I'll he'p you toot when morning comes!"

It's long while 'fore we go to sleep,—

'Cause down-stairs, all-time somepin' keep

A-kindo' scufflin' roun' the floors—

An' openin' doors, an' shettin' doors—

An' could hear Trip a-whinin', too,

Like he don't know ist what to do—




An' tongs a-clankin' down k'thump!—

Nen some one squonkin' the old pump—

An' Wooh! how cold it soun' out there!

I could ist see the pump-spout where


It's got ice chin-whiskers all wet

An' drippy—An' I see it yet!

An' nen, seem-like, I hear some mens

A-talkin' out there by the fence,

An' one says, "Oh, 'bout twelve o'clock!"

"Nen," 'nother'n says, "Here's to you, Doc!—

God bless us ever' one!" An' nen

I heerd the old pump squonk again.

An' nen I say my prayer all through

Like Uncle Sidney learn' me to,—

"O Father mine, e'en as Thine own,

This child looks up to Thee alone:




Asleep or waking, give him still

His Elder Brother's wish and will."

An' that's the last I know.... Till Ma

She's callin' us—an' so is Pa,—


He holler "Chris'mus-gif'!" an' say,—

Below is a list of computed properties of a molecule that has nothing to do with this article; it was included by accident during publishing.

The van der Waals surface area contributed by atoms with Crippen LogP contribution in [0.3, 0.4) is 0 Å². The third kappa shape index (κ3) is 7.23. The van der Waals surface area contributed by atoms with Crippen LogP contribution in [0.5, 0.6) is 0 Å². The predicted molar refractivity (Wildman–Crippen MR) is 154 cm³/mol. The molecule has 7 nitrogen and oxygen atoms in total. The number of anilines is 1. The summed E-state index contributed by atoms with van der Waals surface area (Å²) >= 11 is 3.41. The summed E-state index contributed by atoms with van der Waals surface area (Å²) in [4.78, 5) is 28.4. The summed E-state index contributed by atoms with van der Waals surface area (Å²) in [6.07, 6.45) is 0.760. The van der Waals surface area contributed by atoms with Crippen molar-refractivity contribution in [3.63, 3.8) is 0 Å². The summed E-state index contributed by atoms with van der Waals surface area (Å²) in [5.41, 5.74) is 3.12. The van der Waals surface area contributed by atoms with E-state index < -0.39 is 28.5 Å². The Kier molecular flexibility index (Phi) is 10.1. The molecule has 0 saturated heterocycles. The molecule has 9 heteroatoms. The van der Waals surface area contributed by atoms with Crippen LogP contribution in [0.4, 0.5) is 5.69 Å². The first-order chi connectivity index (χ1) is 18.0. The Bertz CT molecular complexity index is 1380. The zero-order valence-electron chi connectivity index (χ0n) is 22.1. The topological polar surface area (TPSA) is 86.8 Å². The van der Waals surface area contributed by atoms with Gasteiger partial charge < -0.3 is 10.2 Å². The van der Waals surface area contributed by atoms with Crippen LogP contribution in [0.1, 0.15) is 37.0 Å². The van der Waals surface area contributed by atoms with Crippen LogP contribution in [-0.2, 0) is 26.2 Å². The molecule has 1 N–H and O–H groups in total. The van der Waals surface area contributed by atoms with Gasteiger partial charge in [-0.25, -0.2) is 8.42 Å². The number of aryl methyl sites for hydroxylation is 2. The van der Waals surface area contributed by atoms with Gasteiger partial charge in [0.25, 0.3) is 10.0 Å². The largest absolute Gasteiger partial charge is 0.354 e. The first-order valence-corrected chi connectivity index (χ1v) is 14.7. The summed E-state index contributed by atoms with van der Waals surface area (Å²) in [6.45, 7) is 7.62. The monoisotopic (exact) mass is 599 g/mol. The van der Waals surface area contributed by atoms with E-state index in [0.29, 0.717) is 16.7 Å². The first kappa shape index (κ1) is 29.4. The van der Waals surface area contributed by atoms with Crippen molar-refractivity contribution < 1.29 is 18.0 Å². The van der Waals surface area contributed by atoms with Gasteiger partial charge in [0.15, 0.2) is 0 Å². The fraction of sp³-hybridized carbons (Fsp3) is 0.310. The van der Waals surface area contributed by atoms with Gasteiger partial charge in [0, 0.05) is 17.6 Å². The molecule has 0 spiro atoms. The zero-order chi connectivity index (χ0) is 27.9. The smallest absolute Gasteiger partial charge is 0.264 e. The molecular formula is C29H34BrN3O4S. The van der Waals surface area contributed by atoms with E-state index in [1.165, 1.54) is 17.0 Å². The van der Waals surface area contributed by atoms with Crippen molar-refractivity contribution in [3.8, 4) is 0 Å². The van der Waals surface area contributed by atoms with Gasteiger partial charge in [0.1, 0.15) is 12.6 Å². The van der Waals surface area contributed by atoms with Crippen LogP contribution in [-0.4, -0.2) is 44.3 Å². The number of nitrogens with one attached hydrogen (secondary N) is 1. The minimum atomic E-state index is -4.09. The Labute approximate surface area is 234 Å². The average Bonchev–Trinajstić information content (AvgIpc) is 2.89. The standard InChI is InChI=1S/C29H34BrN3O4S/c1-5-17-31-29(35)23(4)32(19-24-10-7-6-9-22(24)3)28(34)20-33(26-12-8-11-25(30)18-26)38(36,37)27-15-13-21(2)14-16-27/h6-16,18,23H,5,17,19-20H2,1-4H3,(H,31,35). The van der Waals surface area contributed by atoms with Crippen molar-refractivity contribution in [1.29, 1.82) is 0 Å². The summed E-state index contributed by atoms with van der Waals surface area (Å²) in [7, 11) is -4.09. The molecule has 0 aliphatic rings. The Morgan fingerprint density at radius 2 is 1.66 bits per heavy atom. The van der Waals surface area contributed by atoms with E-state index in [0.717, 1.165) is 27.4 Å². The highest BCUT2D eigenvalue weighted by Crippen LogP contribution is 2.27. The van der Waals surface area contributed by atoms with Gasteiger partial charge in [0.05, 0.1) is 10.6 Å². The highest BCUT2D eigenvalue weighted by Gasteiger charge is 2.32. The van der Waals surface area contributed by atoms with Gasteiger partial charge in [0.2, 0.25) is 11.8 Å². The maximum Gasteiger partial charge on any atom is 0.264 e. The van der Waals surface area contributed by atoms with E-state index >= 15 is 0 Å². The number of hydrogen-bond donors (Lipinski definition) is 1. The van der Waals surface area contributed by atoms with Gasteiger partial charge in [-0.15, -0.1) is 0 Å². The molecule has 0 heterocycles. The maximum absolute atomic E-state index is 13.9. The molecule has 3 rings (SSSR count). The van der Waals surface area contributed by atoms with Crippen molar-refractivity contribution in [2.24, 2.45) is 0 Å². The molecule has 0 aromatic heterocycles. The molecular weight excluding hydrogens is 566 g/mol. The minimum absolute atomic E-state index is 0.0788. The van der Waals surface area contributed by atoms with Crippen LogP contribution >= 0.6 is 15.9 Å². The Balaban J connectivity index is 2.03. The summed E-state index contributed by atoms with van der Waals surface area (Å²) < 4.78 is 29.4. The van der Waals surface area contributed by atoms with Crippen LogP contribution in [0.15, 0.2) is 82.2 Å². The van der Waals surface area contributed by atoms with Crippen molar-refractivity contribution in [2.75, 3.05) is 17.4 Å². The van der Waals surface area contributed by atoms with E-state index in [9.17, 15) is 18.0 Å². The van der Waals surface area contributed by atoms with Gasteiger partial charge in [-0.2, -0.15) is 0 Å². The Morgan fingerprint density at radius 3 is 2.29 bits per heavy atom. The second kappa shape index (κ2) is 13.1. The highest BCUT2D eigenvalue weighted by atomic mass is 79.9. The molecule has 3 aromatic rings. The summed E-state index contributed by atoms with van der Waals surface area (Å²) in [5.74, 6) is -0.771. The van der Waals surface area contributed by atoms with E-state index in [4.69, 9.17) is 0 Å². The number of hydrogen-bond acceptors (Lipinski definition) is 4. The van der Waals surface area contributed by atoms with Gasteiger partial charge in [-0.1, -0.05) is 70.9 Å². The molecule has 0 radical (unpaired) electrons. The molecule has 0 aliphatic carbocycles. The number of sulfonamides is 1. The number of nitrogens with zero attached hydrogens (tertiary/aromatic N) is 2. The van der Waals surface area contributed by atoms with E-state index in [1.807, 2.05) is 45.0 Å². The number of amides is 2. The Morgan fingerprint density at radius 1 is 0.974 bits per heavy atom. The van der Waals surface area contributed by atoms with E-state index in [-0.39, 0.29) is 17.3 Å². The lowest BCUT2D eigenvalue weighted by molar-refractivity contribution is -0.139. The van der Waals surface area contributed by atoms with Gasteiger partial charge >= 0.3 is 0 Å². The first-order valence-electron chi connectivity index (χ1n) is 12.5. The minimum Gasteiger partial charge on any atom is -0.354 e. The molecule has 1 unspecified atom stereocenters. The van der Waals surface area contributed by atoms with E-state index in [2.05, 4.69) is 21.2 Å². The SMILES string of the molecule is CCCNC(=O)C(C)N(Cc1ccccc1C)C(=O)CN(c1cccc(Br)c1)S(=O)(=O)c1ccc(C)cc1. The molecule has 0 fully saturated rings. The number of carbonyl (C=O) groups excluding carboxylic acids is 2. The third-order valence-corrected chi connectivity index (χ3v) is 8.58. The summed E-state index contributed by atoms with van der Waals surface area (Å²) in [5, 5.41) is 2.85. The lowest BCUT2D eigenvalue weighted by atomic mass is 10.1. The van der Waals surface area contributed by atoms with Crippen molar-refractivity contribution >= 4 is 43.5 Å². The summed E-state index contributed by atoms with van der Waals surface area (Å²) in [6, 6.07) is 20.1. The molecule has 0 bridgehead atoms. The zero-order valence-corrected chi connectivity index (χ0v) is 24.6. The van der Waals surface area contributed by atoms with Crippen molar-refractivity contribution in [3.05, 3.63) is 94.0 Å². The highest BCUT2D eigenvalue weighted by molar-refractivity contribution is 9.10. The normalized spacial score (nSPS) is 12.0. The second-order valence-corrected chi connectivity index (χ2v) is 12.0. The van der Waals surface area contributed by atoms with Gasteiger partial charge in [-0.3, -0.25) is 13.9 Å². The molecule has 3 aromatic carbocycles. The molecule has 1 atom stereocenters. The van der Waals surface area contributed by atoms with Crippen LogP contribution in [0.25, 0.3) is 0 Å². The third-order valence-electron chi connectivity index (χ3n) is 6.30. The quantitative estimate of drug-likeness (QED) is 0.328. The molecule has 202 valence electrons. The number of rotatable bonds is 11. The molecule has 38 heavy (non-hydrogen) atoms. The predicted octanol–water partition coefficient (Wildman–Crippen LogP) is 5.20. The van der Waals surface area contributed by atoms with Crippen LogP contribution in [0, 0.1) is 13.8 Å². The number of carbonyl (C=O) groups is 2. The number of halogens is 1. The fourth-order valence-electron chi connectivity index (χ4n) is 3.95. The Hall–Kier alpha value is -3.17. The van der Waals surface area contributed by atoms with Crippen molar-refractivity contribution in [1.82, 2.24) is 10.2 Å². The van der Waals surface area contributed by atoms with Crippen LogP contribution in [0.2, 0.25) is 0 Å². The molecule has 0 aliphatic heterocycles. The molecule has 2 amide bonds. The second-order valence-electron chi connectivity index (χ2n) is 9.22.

"I'm got back home fer Chris'mus-Day!—

An' Uncle Sid's here, too—an' he

Is nibblin' 'roun' yer Chris'mus-Tree!"

Nen Uncle holler, "I suppose

Yer Pa's so proud he's froze his nose

He wants to turn it up at us,

'Cause Santy kick' up such a fuss—

Tetchin' hisse'f off same as ef

He wuz his own fireworks hisse'f!"

An' when we're down-stairs,—shore enough,

Pa's nose is froze an' salve an' stuff




All on it—an' one hand's froze, too,

An' got a old yarn red-and-blue

Mitt on it—"An' he's froze some more

Acrost his chist, an' kindo' sore


All roun' his dy-fram," Uncle say.—

"But Pa he'd ort a-seen the way

Santy bear up last night when that-

Air fire break out, an' quicker'n scat

He's all a-blazin', an' them-'air

Gun-cotton whiskers that he wear

Ist flashin'!—till I burn a hole

In the snow with him, and he roll

The front-yard dry as Chris'mus jokes

Old parents plays on little folks!

But, long's a smell o' tow er wool,

I kep' him rollin' beautiful!—




Till I wuz shore I shorely see

He's squenched! W'y, hadn't b'en fer me,

That old man might a-burnt clear down

Clean—plum'—level with the groun'!"


Nen Ma say, "There, Sid; that'll do!—

Breakfast is ready—Chris'mus, too.—

Your voice 'ud soun' best, sayin' Grace

Say it." An' Uncle bow' his face

An' say so long a Blessing nen,

Trip bark' two times 'fore it's "A-men!"